It is clear that an independent Scotland will also start with many advantages in terms of the global perception of our identity. The very fact of our independence being achieved peacefully through a free and fair vote will in and of itself be a very positive example for the world. There will be significant potential for Scotland to build on that in terms of a contribution to conflict resolution around issues of self-determination. The removal of nuclear weapons from Scotland will also be welcomed with huge appreciation around the globe.
And we will also have an opportunity to shape how we want to represent the values of our society on the international stage. From my perspective, I will be arguing for Scotland to join those governments who make human rights an integral part of their foreign policy. It is not only with regard to North Sea Oil that we could learn much from Norway. Others might argue to give a priority to peace-building, the environment or effective action on poverty. We will hopefully have something to contribute to the world on all of these issues and we will not be compromised by post-imperial delusions or corrupt deals with the likes of Saudi Arabia.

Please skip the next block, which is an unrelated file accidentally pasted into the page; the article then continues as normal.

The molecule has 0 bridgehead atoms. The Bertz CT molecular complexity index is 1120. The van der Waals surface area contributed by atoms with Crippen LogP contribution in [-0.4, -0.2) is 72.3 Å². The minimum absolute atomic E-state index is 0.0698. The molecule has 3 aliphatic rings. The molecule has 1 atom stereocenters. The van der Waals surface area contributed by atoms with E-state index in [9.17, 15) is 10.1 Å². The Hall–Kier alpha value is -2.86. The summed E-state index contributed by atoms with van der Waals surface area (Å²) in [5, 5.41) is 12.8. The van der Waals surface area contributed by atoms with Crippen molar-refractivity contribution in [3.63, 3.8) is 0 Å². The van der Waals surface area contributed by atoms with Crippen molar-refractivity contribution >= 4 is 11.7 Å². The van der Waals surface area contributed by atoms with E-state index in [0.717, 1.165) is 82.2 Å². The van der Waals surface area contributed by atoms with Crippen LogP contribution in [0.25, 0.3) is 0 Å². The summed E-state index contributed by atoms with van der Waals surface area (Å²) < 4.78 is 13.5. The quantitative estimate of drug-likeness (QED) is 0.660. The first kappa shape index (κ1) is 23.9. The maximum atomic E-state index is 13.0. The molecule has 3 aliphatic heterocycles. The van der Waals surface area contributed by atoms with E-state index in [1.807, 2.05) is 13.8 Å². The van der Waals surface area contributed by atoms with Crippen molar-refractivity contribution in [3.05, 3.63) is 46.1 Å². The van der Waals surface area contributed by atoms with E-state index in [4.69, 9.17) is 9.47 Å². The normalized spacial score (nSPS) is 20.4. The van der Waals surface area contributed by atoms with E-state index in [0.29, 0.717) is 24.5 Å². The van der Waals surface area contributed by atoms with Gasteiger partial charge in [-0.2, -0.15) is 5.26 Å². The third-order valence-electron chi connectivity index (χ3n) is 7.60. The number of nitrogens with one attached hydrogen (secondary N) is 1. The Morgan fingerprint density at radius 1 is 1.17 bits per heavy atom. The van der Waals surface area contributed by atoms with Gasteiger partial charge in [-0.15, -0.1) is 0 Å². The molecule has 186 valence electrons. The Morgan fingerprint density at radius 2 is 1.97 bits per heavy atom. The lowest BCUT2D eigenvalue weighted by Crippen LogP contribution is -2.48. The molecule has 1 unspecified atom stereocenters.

The third sector exists to promote public engagement and change. Independence for Scotland will open up great opportunities for those seeking to work through civil society on international issues. Independence is not a magic wand and like other states we will have to engage with the world as we find it, not as we would like it to be. Economic issues will be important and we should retain due humility before we seek to influence others. Nevertheless, I am convinced that as we stop the world to get back on we will open up great possibilities for the third sector in Scotland to make a positive impact internationally.